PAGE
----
• I notice a problem with a city service or codes issue? You can submit a public works request here, or file a codes complaint here. Councilwoman Kathleen Murphy is a great resource for this, but you can also find a lot of information on the Nashville Metro web site 24 hours a day.

  • I have some other really, really random question? Nextdoor is about to be your best friend.



Friday, August 28, 2009

Possible fund-raising scam involving magazine sales

A neighbor has reported a possible scam involving teenagers selling magazines:
Have many neighbors been approached by teenagers going door to door allegedly selling magazines? We had some kids come to our door today a little before 1 p.m. (which is strange because they appeared to be high school age and not in school). We have twice purchased magazines because we felt bad for the kids who said they were working their way out of the projects and building self esteem.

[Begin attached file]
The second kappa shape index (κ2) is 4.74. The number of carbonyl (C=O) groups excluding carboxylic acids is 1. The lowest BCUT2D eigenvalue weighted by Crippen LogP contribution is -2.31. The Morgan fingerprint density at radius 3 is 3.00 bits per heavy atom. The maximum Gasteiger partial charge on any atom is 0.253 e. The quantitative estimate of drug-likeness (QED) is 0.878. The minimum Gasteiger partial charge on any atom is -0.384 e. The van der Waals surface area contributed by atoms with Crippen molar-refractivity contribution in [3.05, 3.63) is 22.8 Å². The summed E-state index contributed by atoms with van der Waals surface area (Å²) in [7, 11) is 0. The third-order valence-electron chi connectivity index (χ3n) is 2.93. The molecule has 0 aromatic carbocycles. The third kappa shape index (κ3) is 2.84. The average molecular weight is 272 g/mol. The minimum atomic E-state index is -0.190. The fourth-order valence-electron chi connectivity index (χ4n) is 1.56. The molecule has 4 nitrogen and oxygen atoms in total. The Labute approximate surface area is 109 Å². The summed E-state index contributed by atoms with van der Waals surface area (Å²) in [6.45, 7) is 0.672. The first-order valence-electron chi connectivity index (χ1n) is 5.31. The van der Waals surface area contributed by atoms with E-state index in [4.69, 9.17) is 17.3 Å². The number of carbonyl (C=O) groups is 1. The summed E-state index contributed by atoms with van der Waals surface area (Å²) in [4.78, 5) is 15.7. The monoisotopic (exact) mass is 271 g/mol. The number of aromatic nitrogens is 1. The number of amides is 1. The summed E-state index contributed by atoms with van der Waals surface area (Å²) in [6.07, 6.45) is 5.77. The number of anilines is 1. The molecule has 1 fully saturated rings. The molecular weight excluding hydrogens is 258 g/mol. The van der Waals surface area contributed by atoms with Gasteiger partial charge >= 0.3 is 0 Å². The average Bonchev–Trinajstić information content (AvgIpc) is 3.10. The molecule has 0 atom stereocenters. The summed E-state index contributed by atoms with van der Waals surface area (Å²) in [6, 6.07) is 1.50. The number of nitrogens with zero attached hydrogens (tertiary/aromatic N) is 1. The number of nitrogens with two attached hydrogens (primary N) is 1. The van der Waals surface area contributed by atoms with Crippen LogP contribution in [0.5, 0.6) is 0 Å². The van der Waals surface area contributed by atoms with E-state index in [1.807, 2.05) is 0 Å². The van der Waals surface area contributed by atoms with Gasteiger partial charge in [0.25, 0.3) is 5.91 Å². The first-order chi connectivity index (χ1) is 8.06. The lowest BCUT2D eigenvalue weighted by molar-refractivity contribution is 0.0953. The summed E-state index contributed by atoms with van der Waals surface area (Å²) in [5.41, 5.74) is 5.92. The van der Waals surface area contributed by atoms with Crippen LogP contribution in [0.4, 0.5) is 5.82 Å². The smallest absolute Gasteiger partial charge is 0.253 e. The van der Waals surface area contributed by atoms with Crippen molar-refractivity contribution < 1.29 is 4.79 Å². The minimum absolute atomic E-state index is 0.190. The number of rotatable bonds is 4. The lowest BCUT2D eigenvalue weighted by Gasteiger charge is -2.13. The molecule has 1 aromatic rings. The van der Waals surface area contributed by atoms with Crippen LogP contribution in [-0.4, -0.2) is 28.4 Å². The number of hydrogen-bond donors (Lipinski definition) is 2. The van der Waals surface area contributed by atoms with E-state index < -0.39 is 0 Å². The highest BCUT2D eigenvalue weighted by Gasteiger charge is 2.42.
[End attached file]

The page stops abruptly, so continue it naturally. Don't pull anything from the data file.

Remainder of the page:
We have never ever received a magazine, and so now are very skeptical about these salesmen. The kids today didn't even have any paper or clipboards with them. They were courteous after my husband said we weren't interested, but it makes me wonder if they're really doing something else like scoping out houses for possible burglary or something to that end. Just wondering if other neighbors have been approached. We live on the 4700 block of Utah Avenue.
It's hard to know for sure, but this may be a scam. There may well be teenagers doing legitimate school fund-raising in the neighborhood from time to time. Since this neighbor mentions having never received magazines despite past support, I thought this was worth mentioning. Please report any suspicious activity you witness to the police at (615) 862-8600.

5 comments:

  1. Anonymous8:44 PM

    The scenario: Claiming that they were between high school and college and practicing public speaking, two vibrant teenage women came to my door in Sylvan Park this evening. It was dusk--almost dark--and their knock was very friendly sounding.